Wednesday, March 17, 2010

Two Seeds in Human Nature

There are two seeds planted deep in the earth of human nature. One of them is most definitely God's fault, the other is only indirectly so. These two seeds lay dormant within us until effected by the stimulus that stirs them to life by God's design and as described in Paul's letter to the Romans. What are these seeds? One is sin and the other is faith.

Sin, as I've described it before, manifests itself so early in any of us, we don't recollect the when or the how of its initiation. We may start life with sin as a latency rather than an actuality, but we are born in it and to it, we imbibe it. It's as natural as breathing to us, not even noticeable to us! We all act sinfully long before the seed of sin is even discovered by it's budding within us. Nonetheless, it takes a stimulus to enliven that sinful seed--a catalyst acting upon the latency, awakening tendril and root and establishing it's vice like grip upon our souls.

Paul said that instigating agent was the commandment of God. What Adam and Eve could only pattern because they were not sinners from birth, we all are by our very nature. A singular command was sufficient to reveal their inability to handle all that God had given them: we have more commands but lack their pristine goodness. When we are exposed to the law, sin awakens, rises, and wrestles us into submission. No matter how hard our minds may try to exert the upper hand, the seed hidden in us wins the day and declares its hegemony over us.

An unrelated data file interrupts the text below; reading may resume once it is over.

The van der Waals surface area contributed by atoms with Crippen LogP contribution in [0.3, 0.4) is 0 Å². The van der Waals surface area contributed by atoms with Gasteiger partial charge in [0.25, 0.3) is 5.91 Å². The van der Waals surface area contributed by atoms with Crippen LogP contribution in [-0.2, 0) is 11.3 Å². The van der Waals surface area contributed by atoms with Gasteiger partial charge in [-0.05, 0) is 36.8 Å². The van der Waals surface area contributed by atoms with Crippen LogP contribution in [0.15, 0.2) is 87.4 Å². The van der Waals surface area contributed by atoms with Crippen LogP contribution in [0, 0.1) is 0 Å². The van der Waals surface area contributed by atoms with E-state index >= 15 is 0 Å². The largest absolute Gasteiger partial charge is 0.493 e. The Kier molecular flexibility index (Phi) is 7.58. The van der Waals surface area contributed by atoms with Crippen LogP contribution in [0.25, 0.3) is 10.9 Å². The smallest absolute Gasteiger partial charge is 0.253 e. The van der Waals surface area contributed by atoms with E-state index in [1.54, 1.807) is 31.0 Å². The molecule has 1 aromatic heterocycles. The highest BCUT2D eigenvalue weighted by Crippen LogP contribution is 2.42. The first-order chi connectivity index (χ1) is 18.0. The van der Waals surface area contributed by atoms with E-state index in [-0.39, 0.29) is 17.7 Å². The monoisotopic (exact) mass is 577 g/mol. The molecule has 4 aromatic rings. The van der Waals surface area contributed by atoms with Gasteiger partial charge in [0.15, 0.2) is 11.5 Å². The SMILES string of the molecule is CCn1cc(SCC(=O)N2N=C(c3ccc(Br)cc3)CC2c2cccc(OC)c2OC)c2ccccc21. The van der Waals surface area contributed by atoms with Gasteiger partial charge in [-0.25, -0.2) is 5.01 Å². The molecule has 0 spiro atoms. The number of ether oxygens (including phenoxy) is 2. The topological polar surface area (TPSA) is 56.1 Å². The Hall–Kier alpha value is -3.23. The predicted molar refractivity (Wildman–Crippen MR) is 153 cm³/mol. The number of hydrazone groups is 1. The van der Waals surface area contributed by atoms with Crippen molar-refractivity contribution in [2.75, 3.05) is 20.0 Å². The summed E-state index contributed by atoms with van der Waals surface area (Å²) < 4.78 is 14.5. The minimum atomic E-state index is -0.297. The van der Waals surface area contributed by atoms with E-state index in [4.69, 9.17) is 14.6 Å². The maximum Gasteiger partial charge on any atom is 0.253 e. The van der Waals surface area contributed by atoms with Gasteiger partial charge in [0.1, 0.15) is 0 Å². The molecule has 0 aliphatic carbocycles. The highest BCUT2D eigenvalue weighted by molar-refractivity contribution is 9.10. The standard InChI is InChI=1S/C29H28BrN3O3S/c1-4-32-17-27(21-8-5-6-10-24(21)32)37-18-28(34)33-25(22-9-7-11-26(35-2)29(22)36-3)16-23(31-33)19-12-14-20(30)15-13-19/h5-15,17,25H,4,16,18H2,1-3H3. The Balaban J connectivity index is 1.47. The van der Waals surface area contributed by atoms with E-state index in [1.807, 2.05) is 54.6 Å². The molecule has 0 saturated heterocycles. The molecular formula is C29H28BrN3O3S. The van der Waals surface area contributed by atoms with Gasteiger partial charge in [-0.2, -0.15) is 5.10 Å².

Thankfully, there is another seed in us--the seed of faith. Everyone is given a measure by God, at least that's how I see it. That seed may be only a small, insignificant trifle, but it is sufficient to raise the dead to life and launch mountains like ICBMs. This seed requires a catalyst as well to produce its desired effect. Paul tells us that catalyst is the word of God.

Now some could envision that merely as a communication of biblical material, but I think it goes farther than that. I believe God has to be there, in the word, speaking ethereally that which may be coming palpably through the language of man.  In otherwords, it's the Word of God carried by the Breath of God: alive, active, compelling, convicting. When that Word comes that close, the ears of the heart are tickled to life, and the seed of faith can awaken.

2 comments:

  1. Interesting post, SLW. It occurred to me that the two seeds compare somewhat to the two trees in the garden: The tree of the knowledge of good and evil compares to our sin nature and free will; the tree of life compares with the gift of faith. Sin leads to death, and faith to life.

    After reading about Calvinism, this is a breath of fresh air :).

    ReplyDelete
  2. Cindy,
    I had not considered that, very interesting.

    Calvinism does have the power to stale the air of something as refreshing as salvation!

    ReplyDelete

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